Petrological and geochemical constraints on the tectonomagmatic evolution of the late Neoproterozoic granitoid suites in the Gattar area, North Eastern Desert, Egypt
El-Sayed, M.M.; Shalaby, M.H.; Hassanen, M.A.
published: May 12, 2003
ArtNo. ESP154017803002, Price: 29.00 €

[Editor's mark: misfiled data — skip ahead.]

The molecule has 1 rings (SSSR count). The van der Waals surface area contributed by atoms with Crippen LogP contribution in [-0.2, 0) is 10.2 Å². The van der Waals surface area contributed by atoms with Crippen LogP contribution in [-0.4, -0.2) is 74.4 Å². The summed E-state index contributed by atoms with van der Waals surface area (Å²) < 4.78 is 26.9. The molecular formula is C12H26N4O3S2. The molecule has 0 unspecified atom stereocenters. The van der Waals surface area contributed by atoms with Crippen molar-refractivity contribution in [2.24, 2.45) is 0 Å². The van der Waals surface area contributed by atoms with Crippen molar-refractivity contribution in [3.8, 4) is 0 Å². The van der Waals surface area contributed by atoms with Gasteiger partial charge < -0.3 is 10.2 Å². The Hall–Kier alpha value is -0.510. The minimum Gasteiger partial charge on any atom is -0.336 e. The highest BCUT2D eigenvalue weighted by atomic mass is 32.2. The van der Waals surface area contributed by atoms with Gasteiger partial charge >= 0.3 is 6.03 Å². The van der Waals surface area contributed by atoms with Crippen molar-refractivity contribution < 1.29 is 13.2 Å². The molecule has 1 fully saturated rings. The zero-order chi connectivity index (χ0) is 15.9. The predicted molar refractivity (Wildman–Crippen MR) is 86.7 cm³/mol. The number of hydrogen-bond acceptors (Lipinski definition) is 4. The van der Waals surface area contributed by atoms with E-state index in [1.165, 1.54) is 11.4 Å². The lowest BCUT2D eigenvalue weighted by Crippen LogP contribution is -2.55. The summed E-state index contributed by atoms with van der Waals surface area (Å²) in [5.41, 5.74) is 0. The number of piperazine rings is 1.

Late Neoproterozoic granitoid rocks from the Gattar area, north Eastern Desert of Egypt, belong to three distinctive magmatic suites, namely: (1) calc-alkaline older granitoids, (2) mildly alkaline subsolvus younger granitoids, and (3) alkaline hypersolvus younger granitoids. These suites are genetically unrelated. The older granitoids consist of three main varieties: quartz-monzodiorite, quartz-monzonite and granodiorite. They show enrichment of LIL elements, high LREE/HREE ratio, with little or no Eu anomalies, and HFS elements are generally low, and further, exhibit metaluminous (ASI < 1) affinity with i-type features. the parental magma for this suite is most probably of mantle derivation. the most mafic quartz monzodiorite represents 25 % batch melting of garnet lherzolite lower crustal source followed by fractional crystallization producing quartz-monzonite and granodiorite emplaced in a volcanic arc environment. The Gattar younger granitoids have metaluminous to slightly peraluminous and alkaline affinities. They can be classified as mildly alkaline subsolvus and alkaline hypersolvus granites. The younger granitoids cannot be related to the older granitoids by simple fractionation from one parental magma. Hypersolvus granites have higher contents of Rb, Y, and Nb and lower contents of TiO2, Sr, Ba and REE and have more pronounced negative Eu anomalies than the subsolvus granites. Subsolvus granites have post-orogenic (A2-subtype) features, while hypersolvus granites have anorogenic (A1-subtype) characters. Mildly alkaline subsolvus granites have been generated by fractional crystallization of mainly K-feldspar, plagioclase, biotite, hornblende and accessory phases such as allanite, titanite and zircon from a mafic magma in order to generate their chemical variations. The alkaline hypersolvus granites, on the other hand, could be generated by about 10% batch melting of amphibolite in the lower crust. The presence of leached biotite-hematite-fluoride clots in the hypersolvus granites suggests that fluid fractionation and fluorine complexing have played some role during the evolution of the hypersolvus granites.